• Pyramid Garden

    Fuji Rock 2017 Tickets On Sale Feb. 18th


    Pyramid Garden

    Pyramid Garden, Fuji Rock 2016

    For those of you eagerly awaiting ticket sales for this year’s festival, only a few days are left!

    Below are the keys things you need to know about buying tickets for this year’s Fuji Rock.

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  • Fujirock_Bjork

    Fuji Rock 2017 First Line-Up Announcement

    • February 10, 2017 ● Bands

    Fujirock_Bjork

    The first line-up announcement is out and, as you can see below, it’s a mix of old friends and new.

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  • Fuji Rock 2014

    Fuji Rock 2017 Early-bird Tickets Available!


    If you’re already thinking about heading to this year’s Fuji Rock Festival  (July 28th-30th 2017), you’ll probably be interested in grabbing an early-bird ticket.  3-day tickets for this year’s festival cost ¥43,000 but if you catch that festival worm, you’ll be able to get them at a discount price of ¥36,000 between January 21st and 29th.

    So, how do you get hold of one of these? READ MORE

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    Asagiri Jam 2016


    A Red Fuji sunset, the Skatalites, and so much more!

    by Dave Frazier

    Japanese music fans variously refer to Asagiri Jam as “the real Fuji Rock”, “the festival with the original Fuji Rock idea” and “the Fuji Rock afterparty.” I was also told, “The music is not even that important, people just want to go there and hang out.”

    The 2-day event, which attracts around 10,000 every year, saw performances by the Skatalites, Todd Terje & the Olsens, Kurt Vile and the Violators, Floating Points, Toe and others bands, was held Oct. 8 and 9 on the lower slopes of Mount Fuji, and the main stage and camping area afford incredible views of the mountain when the weather cooperates. It is organized by Smash Japan, which also organizes Fuji Rock, and has been held in early October — about two and a half months after Fuji Rock — annually since 2001.

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  • Bo Ningen at Fuji Rock 2013

    Laura’s Musical Marmite Sunday

    • July 19, 2016 ● Bands

    Fuji Rock offers a veritable cornucopia of musical delights, but when your taste in music tends towards the darker, screamier end of the spectrum it can seem like a little bit of a wasteland at times. Luckily, this year the line-up on Sunday promises a mix of the weird, wacky and wonderfully chuggy. Whether you like it or not will be another matter altogether, but pull up a camping chair and get comfy at the White Stage with me.

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  • toothbrush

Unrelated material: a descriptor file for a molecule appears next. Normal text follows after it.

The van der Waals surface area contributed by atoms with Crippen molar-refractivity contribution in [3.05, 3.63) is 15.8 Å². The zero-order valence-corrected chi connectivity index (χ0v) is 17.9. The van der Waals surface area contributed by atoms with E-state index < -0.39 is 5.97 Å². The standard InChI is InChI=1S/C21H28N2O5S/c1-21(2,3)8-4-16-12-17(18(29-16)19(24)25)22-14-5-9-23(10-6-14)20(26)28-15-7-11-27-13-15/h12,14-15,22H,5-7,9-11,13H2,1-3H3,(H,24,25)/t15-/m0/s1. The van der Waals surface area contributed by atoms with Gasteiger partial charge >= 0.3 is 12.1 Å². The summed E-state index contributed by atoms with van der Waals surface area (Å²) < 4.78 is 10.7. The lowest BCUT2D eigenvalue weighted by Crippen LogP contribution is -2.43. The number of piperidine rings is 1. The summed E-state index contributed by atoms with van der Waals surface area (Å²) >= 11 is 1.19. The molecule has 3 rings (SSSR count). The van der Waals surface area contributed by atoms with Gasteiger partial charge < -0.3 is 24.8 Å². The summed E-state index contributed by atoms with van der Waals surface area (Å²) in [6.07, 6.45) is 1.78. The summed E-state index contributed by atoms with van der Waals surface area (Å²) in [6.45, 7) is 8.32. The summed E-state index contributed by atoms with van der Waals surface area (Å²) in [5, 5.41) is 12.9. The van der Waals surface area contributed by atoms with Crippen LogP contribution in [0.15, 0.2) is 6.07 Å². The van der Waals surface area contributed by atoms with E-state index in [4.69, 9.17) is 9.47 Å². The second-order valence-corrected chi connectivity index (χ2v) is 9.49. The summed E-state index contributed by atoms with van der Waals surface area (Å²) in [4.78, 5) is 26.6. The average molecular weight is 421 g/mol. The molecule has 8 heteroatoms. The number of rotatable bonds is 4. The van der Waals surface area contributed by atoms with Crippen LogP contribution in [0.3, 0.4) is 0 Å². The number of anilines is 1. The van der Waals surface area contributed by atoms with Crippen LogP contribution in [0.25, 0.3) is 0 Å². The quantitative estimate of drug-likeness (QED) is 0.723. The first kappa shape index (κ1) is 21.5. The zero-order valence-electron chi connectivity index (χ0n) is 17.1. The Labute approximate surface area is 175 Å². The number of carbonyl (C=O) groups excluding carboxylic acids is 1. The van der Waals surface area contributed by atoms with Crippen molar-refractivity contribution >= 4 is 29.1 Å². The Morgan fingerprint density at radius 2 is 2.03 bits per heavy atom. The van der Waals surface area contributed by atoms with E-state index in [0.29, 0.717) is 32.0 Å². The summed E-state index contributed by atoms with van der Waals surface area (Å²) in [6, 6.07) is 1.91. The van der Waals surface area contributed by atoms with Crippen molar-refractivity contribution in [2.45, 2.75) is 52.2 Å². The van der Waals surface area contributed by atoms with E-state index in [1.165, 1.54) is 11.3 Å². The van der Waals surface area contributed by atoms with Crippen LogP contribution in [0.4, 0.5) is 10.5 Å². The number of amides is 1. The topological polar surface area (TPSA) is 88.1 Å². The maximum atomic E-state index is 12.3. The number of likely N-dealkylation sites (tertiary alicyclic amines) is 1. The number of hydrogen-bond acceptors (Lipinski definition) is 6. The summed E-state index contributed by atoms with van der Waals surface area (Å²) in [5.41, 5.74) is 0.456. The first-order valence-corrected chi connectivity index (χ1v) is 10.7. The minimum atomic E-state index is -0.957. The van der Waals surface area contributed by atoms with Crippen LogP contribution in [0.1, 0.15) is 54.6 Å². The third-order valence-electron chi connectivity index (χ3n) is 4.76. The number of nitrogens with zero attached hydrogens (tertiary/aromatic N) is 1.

Don’t forget your toothbrush


    toothbrush

    With the fest mere days away now, regardless of how many times you’ve attended Fuji Rock, there’s always the chance you might forget something that could put a major damper on your experience. I put together a quick and easy top 10 list, something I call my top 10 Fuji Rock essentials. Show up to the festival with these items and everything should be all good. READ MORE

  • One good place to sit

    Not a Walkabout: Lots of Music Without Alot of Work


    OLYMPUS DIGITAL CAMERA

    Let’s be honest, you can probably have a pretty good festival just sitting on your ass in front of the Green Stage. By my estimation, a good number of people (dare we say the majority) actually do just this. On Friday, a nice lineup of Boredoms < Biffy Clyro < Jake Bugg < James Blake < and Sigur Ros aint a bad way to pass the day. READ MORE

  • IMG_3962A

    Rookie Round-up Day 3

    • July 18, 2016 ● Bands

    IMG_3962A

     

    If you’re still full of beans after the Red Hot Chilli Peppers on Sunday night, here’s a run down of the bands playing the Rookie stage.

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  • Naeba Shokudo

    Guide to the Small Stages: Naeba Shokudo

    • July 16, 2016 ● Bands

    Naeba Shokudo literally means “Naeba cafeteria.” The stage is a wooden deck at the back of a large noodle stall in the food court area. Most people encounter it while walking at night between the Green Stage and the Red Marquee as music coming from behind an improbably large clump of people half standing, half slipping on a miniature muddy-sloped ampitheater. It’s a little wall-less juke joint in the middle of the woods. Each night, 5 to 6 bands will perform from 6:45pm till 12:30am. They are (mostly) Japanese groups and tend to be well known professional performers — new or mid-range artists on major labels, TV personalities, veterans of esoteric club circuits, popular indie goups and so on. They also tend to be small, tight groups — hardly more than three people can fit on the stage — as well as upbeat purveyors of instant entertainment. In short, they’re a bunch of great acts who are too experienced for the Rookie-A-Go-Go, too raucous for Gypsy Avalon and for various reasons couldn’t fit on the festival’s bigger stages.

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  • rookie-a-go-go

    Rookie Round-up Day 2

    • July 13, 2016 ● Bands

    rookie-a-go-go

    Here’s your guide to Day 2 at the Rookie Stage!

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